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Author: Rafiq Zakaria
Publisher: Bharatiya Vidya Bhavan
ISBN/UPC (if available): 8172760825
A well-researched and well-written book deals with the charge against Sardar Patel as being anti-Muslim and authentically demolishes the myth built up by vested interests.
Before the partition, as author explains, Patel was, in fact, one of the first lieutenants of Gandhiji to propagate and carry forward the mission of Hindu-Muslim unity. Patel gave unreserved support to the Khilafat movement, brought Hindus and Muslims together during the Bardoli and Salt Satyagraha, and gave a blank check to minorities as President at the Karachi session of the Congress in 1931.
The change in his attitude came about when Jinnah took over the League leadership in 1937; his diatribes against Hindus and the Congress upset him considerably. The two-nation theory shook his faith in communal harmony.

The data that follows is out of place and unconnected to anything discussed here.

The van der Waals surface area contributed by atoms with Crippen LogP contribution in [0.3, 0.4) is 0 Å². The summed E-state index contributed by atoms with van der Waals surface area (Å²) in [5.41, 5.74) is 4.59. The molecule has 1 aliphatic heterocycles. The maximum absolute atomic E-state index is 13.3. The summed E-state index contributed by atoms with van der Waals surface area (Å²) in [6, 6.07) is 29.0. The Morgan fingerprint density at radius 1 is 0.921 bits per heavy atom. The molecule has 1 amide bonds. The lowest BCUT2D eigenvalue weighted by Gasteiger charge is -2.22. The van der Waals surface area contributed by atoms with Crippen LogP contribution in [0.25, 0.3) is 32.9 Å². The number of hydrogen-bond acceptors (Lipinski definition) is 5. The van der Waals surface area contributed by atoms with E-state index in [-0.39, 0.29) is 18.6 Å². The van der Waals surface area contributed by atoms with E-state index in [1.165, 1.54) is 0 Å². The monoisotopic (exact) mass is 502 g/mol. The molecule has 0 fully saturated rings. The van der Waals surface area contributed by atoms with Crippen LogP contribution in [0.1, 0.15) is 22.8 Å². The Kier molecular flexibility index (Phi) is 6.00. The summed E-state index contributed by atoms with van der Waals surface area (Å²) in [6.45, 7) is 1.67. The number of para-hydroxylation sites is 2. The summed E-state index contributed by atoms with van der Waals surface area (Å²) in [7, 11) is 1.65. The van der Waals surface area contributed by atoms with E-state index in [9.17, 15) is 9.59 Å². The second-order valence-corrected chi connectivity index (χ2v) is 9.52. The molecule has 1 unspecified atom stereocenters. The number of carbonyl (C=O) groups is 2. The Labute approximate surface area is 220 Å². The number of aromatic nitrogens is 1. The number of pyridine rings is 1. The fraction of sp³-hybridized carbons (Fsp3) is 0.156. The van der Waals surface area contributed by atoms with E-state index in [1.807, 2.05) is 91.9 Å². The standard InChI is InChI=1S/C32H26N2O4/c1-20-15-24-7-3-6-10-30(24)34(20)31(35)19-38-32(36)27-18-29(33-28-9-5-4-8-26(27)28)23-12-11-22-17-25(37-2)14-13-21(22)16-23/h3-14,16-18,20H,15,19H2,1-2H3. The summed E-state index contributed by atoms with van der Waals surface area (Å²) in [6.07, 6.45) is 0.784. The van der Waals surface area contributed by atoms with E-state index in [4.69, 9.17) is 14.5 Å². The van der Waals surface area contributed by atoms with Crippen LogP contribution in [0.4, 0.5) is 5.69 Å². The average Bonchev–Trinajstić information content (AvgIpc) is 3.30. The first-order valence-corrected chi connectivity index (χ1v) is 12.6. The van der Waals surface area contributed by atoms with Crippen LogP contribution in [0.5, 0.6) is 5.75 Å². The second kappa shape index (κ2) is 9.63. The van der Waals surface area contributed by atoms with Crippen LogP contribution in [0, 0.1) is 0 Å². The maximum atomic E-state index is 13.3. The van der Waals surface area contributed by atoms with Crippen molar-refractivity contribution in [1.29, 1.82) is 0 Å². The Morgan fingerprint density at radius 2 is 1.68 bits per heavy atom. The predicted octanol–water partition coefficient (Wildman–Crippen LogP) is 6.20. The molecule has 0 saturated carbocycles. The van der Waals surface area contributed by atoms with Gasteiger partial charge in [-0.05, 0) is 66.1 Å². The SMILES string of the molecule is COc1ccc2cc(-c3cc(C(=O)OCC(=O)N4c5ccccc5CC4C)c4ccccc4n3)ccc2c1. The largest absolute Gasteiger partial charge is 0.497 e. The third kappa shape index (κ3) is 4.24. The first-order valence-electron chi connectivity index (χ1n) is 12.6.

Blunt and ruthless, Patel appeared to be anti-Muslim, though he repeatedly denied this. Many in the congress including Nehru, Azad, and JP, felt that he was drifting towards it. Even Gandhiji was unhappy at his intolerance. Patel had become, no doubt, pro-Hindu, having been moved by the plight of Hindu refugees; but was he, therefore, unfair and unjust to the Muslims, who opted or continued to remain in India?
Dr. Zakaria surveys the political scene of those turbulent years with depth and insight. He analyses with carte and objectivity, Patel's utterances, policies and actions as India's deputy prime minister. The author scrutinizes every word and deed of the Sardar and draws conclusions which set at rest this controversy.
Hence in India all talk of a Hindu Raj is a mad idea. Sardar Patel assured our people that India would never subscribe to it. In his memorable words, 'It would kill the soul of India'. This book deserves the widest circulation among all those in the country and abroad interested in a strong united and prosperous India. - - Nani A Palkhivala